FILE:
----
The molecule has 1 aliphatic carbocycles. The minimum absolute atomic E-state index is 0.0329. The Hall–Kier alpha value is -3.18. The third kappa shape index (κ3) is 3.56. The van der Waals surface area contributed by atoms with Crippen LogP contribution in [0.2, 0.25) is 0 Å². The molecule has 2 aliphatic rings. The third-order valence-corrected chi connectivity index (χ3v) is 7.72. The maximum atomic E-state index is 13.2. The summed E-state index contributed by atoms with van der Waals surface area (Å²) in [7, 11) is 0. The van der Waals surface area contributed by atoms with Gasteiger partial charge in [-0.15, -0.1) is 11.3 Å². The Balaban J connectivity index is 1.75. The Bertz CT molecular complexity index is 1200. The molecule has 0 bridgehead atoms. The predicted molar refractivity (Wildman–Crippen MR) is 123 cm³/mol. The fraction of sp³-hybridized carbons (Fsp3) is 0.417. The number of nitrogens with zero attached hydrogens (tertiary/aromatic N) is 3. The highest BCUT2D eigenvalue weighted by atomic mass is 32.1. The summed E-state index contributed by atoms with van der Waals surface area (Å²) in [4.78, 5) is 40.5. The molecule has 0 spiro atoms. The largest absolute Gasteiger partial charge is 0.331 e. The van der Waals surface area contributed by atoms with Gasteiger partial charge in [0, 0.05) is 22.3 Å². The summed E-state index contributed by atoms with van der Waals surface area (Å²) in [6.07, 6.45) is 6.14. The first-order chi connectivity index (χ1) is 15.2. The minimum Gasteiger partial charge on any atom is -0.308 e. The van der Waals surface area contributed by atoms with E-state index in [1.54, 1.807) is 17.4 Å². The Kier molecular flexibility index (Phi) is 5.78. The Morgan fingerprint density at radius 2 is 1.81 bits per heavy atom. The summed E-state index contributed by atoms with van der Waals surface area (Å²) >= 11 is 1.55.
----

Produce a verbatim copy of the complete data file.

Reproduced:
The molecule has 1 aliphatic carbocycles. The minimum absolute atomic E-state index is 0.0329. The Hall–Kier alpha value is -3.18. The third kappa shape index (κ3) is 3.56. The van der Waals surface area contributed by atoms with Crippen LogP contribution in [0.2, 0.25) is 0 Å². The molecule has 2 aliphatic rings. The third-order valence-corrected chi connectivity index (χ3v) is 7.72. The maximum atomic E-state index is 13.2. The summed E-state index contributed by atoms with van der Waals surface area (Å²) in [7, 11) is 0. The van der Waals surface area contributed by atoms with Gasteiger partial charge in [-0.15, -0.1) is 11.3 Å². The Balaban J connectivity index is 1.75. The Bertz CT molecular complexity index is 1200. The molecule has 0 bridgehead atoms. The predicted molar refractivity (Wildman–Crippen MR) is 123 cm³/mol. The fraction of sp³-hybridized carbons (Fsp3) is 0.417. The number of nitrogens with zero attached hydrogens (tertiary/aromatic N) is 3. The highest BCUT2D eigenvalue weighted by atomic mass is 32.1. The summed E-state index contributed by atoms with van der Waals surface area (Å²) in [4.78, 5) is 40.5. The molecule has 0 spiro atoms. The largest absolute Gasteiger partial charge is 0.331 e. The van der Waals surface area contributed by atoms with Gasteiger partial charge in [0, 0.05) is 22.3 Å². The summed E-state index contributed by atoms with van der Waals surface area (Å²) in [6.07, 6.45) is 6.14. The first-order chi connectivity index (χ1) is 15.2. The minimum Gasteiger partial charge on any atom is -0.308 e. The van der Waals surface area contributed by atoms with E-state index in [1.54, 1.807) is 17.4 Å². The Kier molecular flexibility index (Phi) is 5.78. The Morgan fingerprint density at radius 2 is 1.81 bits per heavy atom. The summed E-state index contributed by atoms with van der Waals surface area (Å²) >= 11 is 1.55.